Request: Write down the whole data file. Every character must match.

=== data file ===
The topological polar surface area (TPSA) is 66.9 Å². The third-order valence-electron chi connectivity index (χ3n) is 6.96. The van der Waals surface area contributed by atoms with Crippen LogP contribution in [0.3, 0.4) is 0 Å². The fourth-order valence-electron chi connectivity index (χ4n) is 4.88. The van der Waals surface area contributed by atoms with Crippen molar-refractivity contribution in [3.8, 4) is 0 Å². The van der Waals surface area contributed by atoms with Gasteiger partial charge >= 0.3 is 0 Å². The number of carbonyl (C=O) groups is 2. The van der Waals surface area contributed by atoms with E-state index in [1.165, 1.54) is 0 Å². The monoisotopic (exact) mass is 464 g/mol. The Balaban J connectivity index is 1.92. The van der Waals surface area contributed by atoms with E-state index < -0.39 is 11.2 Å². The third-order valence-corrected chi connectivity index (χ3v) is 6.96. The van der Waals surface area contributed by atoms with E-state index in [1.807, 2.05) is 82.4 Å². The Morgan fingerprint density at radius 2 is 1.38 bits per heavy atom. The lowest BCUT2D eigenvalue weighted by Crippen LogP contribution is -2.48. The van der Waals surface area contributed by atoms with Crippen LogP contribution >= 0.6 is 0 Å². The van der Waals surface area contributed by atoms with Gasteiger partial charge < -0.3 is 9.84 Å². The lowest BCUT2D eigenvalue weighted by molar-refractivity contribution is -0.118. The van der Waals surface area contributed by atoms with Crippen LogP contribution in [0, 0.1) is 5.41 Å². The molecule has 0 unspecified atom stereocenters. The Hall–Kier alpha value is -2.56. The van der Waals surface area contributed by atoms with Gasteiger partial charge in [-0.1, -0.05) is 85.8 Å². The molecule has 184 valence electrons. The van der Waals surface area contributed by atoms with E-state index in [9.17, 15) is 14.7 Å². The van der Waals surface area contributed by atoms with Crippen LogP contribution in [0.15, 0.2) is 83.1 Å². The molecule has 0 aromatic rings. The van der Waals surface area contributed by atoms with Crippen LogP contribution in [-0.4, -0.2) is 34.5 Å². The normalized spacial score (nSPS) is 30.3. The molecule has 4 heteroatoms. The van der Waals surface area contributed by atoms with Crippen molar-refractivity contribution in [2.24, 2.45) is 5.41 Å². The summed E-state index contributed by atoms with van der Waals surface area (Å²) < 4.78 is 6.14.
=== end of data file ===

The topological polar surface area (TPSA) is 66.9 Å². The third-order valence-electron chi connectivity index (χ3n) is 6.96. The van der Waals surface area contributed by atoms with Crippen LogP contribution in [0.3, 0.4) is 0 Å². The fourth-order valence-electron chi connectivity index (χ4n) is 4.88. The van der Waals surface area contributed by atoms with Crippen molar-refractivity contribution in [3.8, 4) is 0 Å². The van der Waals surface area contributed by atoms with Gasteiger partial charge >= 0.3 is 0 Å². The number of carbonyl (C=O) groups is 2. The van der Waals surface area contributed by atoms with E-state index in [1.165, 1.54) is 0 Å². The monoisotopic (exact) mass is 464 g/mol. The Balaban J connectivity index is 1.92. The van der Waals surface area contributed by atoms with E-state index < -0.39 is 11.2 Å². The third-order valence-corrected chi connectivity index (χ3v) is 6.96. The van der Waals surface area contributed by atoms with E-state index in [1.807, 2.05) is 82.4 Å². The Morgan fingerprint density at radius 2 is 1.38 bits per heavy atom. The lowest BCUT2D eigenvalue weighted by Crippen LogP contribution is -2.48. The van der Waals surface area contributed by atoms with Crippen LogP contribution >= 0.6 is 0 Å². The van der Waals surface area contributed by atoms with Gasteiger partial charge < -0.3 is 9.84 Å². The lowest BCUT2D eigenvalue weighted by molar-refractivity contribution is -0.118. The van der Waals surface area contributed by atoms with Crippen LogP contribution in [0, 0.1) is 5.41 Å². The molecule has 0 unspecified atom stereocenters. The Hall–Kier alpha value is -2.56. The van der Waals surface area contributed by atoms with Gasteiger partial charge in [-0.1, -0.05) is 85.8 Å². The molecule has 184 valence electrons. The van der Waals surface area contributed by atoms with E-state index in [9.17, 15) is 14.7 Å². The van der Waals surface area contributed by atoms with Crippen LogP contribution in [0.15, 0.2) is 83.1 Å². The molecule has 0 aromatic rings. The van der Waals surface area contributed by atoms with Crippen LogP contribution in [-0.4, -0.2) is 34.5 Å². The normalized spacial score (nSPS) is 30.3. The molecule has 4 heteroatoms. The van der Waals surface area contributed by atoms with Crippen molar-refractivity contribution in [2.24, 2.45) is 5.41 Å². The summed E-state index contributed by atoms with van der Waals surface area (Å²) < 4.78 is 6.14.